The Philadelphia Police Department provided the dates and locations for several types of crimes and arrests from 1999 to 2008: aggravated assaults, aggravated assaults with guns, robberies, robberies with guns, narcotics sales and possession, burglaries, thefts, vandalism and criminal mischief, disorderly conduct, public drunkenness, and illegal dumping. The Philadelphia Health Management Corporation provided community-level health data from the Southeastern Pennsylvania Household Health Survey.

“This is one of the first rigorous studies to show that reducing physical decay in neighborhoods -through such efforts as cleaning up vacant lots – reduces public safety crimes, demonstrating that healthier places are safer places,” said co-author John MacDonald, PhD, chair of Penn’s Criminology Department. “Public policies that promote active living can also enhance personal safety.”

Vacant lot greening was associated with significant reductions in gun assaults across all four sections of Philadelphia in the study and significant reductions in vandalism in one section of the city.

Greening was also associated with residents reporting significantly less stress and more exercise in certain sections of Philadelphia.

Because newly greened vacant lots may serve as safe havens, residents may have felt less stress or may have seen greater outdoor opportunities for exercise in a cleaner, more attractive and safer environment, the authors said. Even though these findings pertaining to stress and exercise only applied to certain sections of the city, they have potentially important implications for the future study of urban vacant lot greening as a tool to enhance health.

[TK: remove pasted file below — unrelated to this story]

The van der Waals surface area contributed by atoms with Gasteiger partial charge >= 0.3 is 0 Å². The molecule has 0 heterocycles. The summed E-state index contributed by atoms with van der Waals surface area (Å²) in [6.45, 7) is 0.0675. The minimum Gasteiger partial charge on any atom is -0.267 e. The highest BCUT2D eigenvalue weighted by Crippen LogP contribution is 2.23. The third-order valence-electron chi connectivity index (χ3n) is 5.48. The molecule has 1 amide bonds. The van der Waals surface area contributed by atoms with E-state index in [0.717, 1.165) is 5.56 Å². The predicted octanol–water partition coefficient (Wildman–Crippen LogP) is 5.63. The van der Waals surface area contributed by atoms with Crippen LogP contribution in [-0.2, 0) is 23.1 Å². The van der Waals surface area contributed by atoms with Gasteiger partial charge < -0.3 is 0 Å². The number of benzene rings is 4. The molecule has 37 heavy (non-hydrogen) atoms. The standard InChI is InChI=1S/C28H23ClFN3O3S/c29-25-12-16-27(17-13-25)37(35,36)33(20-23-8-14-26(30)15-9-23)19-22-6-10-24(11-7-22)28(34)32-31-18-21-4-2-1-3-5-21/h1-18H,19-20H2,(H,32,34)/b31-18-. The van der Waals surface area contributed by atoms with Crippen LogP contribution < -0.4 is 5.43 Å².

“Violent crime may have simply been discouraged in the presence of greened and tended vacant lots that signaled someone in the community cared and was watching over the space in question,” Branas said. “The effect of greening may have also been more tangible, especially for gun assaults, where vacant lots may have been a haven, storage ground, or disposal point for illegal guns.

Because the penalty of being caught with an illegal gun is high, criminals may hide their guns in abandoned vacant lots.”

Surprisingly, acts of disorderly conduct – a catch-all category encompassing various violations and nuisances – increased after the greening of vacant lots. A greened lot may serve as a new opportunity for community gatherings, bringing large groups of people together and increasing the opportunity for crowd-based nuisance crimes such as disorderly conduct, the researchers said. Community interest in maintaining a newly greened lot may have also increased calls to police and arrests for disorderly conduct.

“The large number of vacant lots we studied and the design of our analysis make this study some of the strongest evidence to date that greening vacant urban land is a promising approach to improving health and safety,” Branas said. “As with all studies, it’s not the final word, and we are now moving forward with a randomized trial of vacant lot greening to even more thoroughly investigate. Philadelphia, like many cities, still has tens of thousands of vacant and abandoned lots to support such a study.”

Co-authors, all from Penn, are Rose A. Cheney, PhD, Department of Surgery; Vicky W. Tam, Cartographic Modeling Laboratory; Tara D. Jackson, PhD, Cartographic Modeling Laboratory; and Thomas R. Ten Have, PhD, MPH, Department of Biostatistics and Epidemiology.